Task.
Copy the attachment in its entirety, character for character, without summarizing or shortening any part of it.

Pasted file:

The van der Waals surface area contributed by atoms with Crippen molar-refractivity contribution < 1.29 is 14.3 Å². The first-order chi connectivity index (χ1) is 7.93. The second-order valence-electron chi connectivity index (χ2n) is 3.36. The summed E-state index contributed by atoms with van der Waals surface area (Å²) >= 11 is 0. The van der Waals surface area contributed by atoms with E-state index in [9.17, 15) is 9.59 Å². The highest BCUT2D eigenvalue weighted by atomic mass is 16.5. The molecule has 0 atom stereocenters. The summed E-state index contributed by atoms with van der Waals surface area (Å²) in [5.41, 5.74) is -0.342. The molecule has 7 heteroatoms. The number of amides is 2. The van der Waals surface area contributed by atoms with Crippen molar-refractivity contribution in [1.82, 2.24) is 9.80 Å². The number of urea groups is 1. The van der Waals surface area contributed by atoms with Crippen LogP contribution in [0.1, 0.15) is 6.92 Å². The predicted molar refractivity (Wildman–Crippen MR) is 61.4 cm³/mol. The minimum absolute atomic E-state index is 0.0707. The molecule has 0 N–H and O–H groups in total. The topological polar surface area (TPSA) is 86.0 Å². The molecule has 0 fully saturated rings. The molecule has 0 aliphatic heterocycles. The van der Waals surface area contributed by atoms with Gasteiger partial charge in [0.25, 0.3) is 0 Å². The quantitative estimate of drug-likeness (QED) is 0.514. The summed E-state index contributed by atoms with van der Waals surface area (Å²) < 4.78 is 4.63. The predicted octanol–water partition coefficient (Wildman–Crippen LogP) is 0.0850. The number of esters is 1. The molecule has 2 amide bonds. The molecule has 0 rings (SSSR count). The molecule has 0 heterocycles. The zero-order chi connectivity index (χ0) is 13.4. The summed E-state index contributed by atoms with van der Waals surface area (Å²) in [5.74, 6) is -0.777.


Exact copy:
The van der Waals surface area contributed by atoms with Crippen molar-refractivity contribution < 1.29 is 14.3 Å². The first-order chi connectivity index (χ1) is 7.93. The second-order valence-electron chi connectivity index (χ2n) is 3.36. The summed E-state index contributed by atoms with van der Waals surface area (Å²) >= 11 is 0. The van der Waals surface area contributed by atoms with E-state index in [9.17, 15) is 9.59 Å². The highest BCUT2D eigenvalue weighted by atomic mass is 16.5. The molecule has 0 atom stereocenters. The summed E-state index contributed by atoms with van der Waals surface area (Å²) in [5.41, 5.74) is -0.342. The molecule has 7 heteroatoms. The number of amides is 2. The van der Waals surface area contributed by atoms with Crippen molar-refractivity contribution in [1.82, 2.24) is 9.80 Å². The number of urea groups is 1. The van der Waals surface area contributed by atoms with Crippen LogP contribution in [0.1, 0.15) is 6.92 Å². The predicted molar refractivity (Wildman–Crippen MR) is 61.4 cm³/mol. The minimum absolute atomic E-state index is 0.0707. The molecule has 0 N–H and O–H groups in total. The topological polar surface area (TPSA) is 86.0 Å². The molecule has 0 fully saturated rings. The molecule has 0 aliphatic heterocycles. The van der Waals surface area contributed by atoms with Gasteiger partial charge in [0.25, 0.3) is 0 Å². The quantitative estimate of drug-likeness (QED) is 0.514. The summed E-state index contributed by atoms with van der Waals surface area (Å²) < 4.78 is 4.63. The predicted octanol–water partition coefficient (Wildman–Crippen LogP) is 0.0850. The number of esters is 1. The molecule has 2 amide bonds. The molecule has 0 rings (SSSR count). The molecule has 0 heterocycles. The zero-order chi connectivity index (χ0) is 13.4. The summed E-state index contributed by atoms with van der Waals surface area (Å²) in [5.74, 6) is -0.777.